Our History of IP Addresses series starts off with (like any good Superhero movie sequel no one asked for) an origin story.
Ever since the late 19th century when Alexander Graham Bell invented the telephone, voice and data communications were a circuit-switching operation. Every telephone call had a dedicated, end-to-end, electronic connection between the two communicating parties.
As communication evolved, these communicating parties started to involve computers and started to grow in complexity. It wasn’t just voices being sent over the lines, it was crucial data that needed more bandwidth and more encryption.
But we’re getting ahead of ourselves.
Early in the 1960s, Paul Baran, an American computer scientist as part of a research program at the Research and Development (RAND) Corporation funded by the United States Department of Defense, developed something called “Distributed Adaptive Message Block Switching” which was the foundation for packet switching—a step above the aforementioned circuit switching historically used for communications up to this point—coined by Donald Davies, a computer scientist at the United Kingdom’s National Physical Laboratory.
Packet switching did catch on and that’s where we come to ARPANET.
The Advanced Research Projects Agency Network (ARPANET) was a funded by and a branch of the Advanced Research Projects Agency (ARPA) of the United States Department of Defense.
ARPANET took Davies’s (and a few others’) packet switching work and developed a network that could share a single communication link for communication between multiple pairs of receivers and transmitters.
In other words: The basis for a computer network.
The head of Behavioral Sciences and Command and Control programs at ARPA, J. C. R. Licklider (the mind behind the “Intergalactic Computer Network”—a fascinating topic for another time), convinced Ivan Sutherland (head of ARPA’s Information Processing Techniques Office (IPTO)) and Bob Taylor (NASA; later ARPA) that a computer network was crucial and needed to be developed.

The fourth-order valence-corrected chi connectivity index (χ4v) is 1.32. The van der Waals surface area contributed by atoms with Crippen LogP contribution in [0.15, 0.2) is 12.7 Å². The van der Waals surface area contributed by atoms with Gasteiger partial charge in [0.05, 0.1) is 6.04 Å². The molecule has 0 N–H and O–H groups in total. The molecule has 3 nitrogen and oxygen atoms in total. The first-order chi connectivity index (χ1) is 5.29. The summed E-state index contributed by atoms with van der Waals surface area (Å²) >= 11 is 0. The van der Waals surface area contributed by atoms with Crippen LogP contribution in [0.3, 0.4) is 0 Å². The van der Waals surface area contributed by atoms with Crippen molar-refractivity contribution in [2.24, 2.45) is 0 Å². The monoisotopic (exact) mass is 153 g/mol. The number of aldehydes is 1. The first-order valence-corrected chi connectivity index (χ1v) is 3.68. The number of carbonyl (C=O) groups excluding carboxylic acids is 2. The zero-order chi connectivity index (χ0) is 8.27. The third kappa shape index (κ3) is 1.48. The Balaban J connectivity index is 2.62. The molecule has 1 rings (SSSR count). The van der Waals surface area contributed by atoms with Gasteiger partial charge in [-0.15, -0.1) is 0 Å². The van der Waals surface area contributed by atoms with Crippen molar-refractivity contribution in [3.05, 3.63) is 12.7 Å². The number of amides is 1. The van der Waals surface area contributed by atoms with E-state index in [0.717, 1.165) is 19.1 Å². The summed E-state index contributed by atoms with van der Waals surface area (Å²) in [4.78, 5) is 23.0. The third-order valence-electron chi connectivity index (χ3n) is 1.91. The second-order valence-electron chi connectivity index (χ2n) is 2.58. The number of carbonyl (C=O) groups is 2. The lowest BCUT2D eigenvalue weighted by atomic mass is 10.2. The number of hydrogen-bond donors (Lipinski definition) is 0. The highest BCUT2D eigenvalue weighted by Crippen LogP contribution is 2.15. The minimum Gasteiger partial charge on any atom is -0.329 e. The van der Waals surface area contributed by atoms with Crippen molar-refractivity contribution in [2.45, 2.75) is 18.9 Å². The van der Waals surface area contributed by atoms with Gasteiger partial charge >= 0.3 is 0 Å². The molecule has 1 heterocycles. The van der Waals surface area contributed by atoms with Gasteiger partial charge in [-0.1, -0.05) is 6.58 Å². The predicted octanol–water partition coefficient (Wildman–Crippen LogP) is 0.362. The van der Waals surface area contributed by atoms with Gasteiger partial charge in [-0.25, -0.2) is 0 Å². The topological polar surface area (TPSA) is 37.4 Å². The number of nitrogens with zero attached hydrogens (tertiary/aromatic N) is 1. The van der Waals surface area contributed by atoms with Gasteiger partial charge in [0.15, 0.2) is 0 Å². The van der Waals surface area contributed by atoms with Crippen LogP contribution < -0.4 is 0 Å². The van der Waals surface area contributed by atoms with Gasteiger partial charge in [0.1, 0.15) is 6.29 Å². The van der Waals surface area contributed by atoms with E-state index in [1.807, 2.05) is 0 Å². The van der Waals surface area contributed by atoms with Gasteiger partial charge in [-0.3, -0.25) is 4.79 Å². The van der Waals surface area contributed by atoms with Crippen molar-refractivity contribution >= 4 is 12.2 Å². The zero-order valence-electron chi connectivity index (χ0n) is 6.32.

Sutherland and Taylor started to create this network motivated by the fact that computers provided by ARPA would help researchers at various corporate and academic institutions to quickly distribute newly developed software and other computer science studies.
In his office, Taylor had three computer terminals connected to separate ARPA-funded computers:
In a particularly poignant anecdote, Taylor recalls,
“For each of these three terminals, I had three different sets of user commands. So, if I was talking online with someone at S.D.C., and I wanted to talk to someone I knew at Berkeley, or M.I.T., about this, I had to get up from the S.D.C. terminal, go over and log into the other terminal and get in touch with them. I said, “Oh Man!”, it’s obvious what to do: If you have these three terminals, there ought to be one terminal that goes anywhere you want to go. That idea is the ARPANET.”
Remember Paul Baran at the RAND Corporation? The one who’s “Distributed Adaptive Message Block Switching” concept would lead to Davies’s development of packet switching which led to Taylor’s predicament? Well he was researching systems that could survive nuclear war (this is the ‘60s, remember).
Taylor took this information and convinced ARPA’s Director, Charles M. Herzfeld, to fund his network project in 1966. Herzfeld took millions of dollars from a ballistic missile defense program and transferred it to Taylor’s budget.
That’s right—the Internet was basically funded by a ballistic missile defense program. There’s a trivia-night stopper for you.
Taylor’s ARPANET and Davies’s packet switching network at the United Kingdom’s National Physical Laboratory (NPL) would soon be connected in 1973.
To start his project, Taylor gathered a team and began working on what the standards would be in regards to the identification and authentication of users, transmission of characters, and error checking and retransmission procedures—you know, network stuff. https://www.youtube.com/embed/qkD4HVRnGJE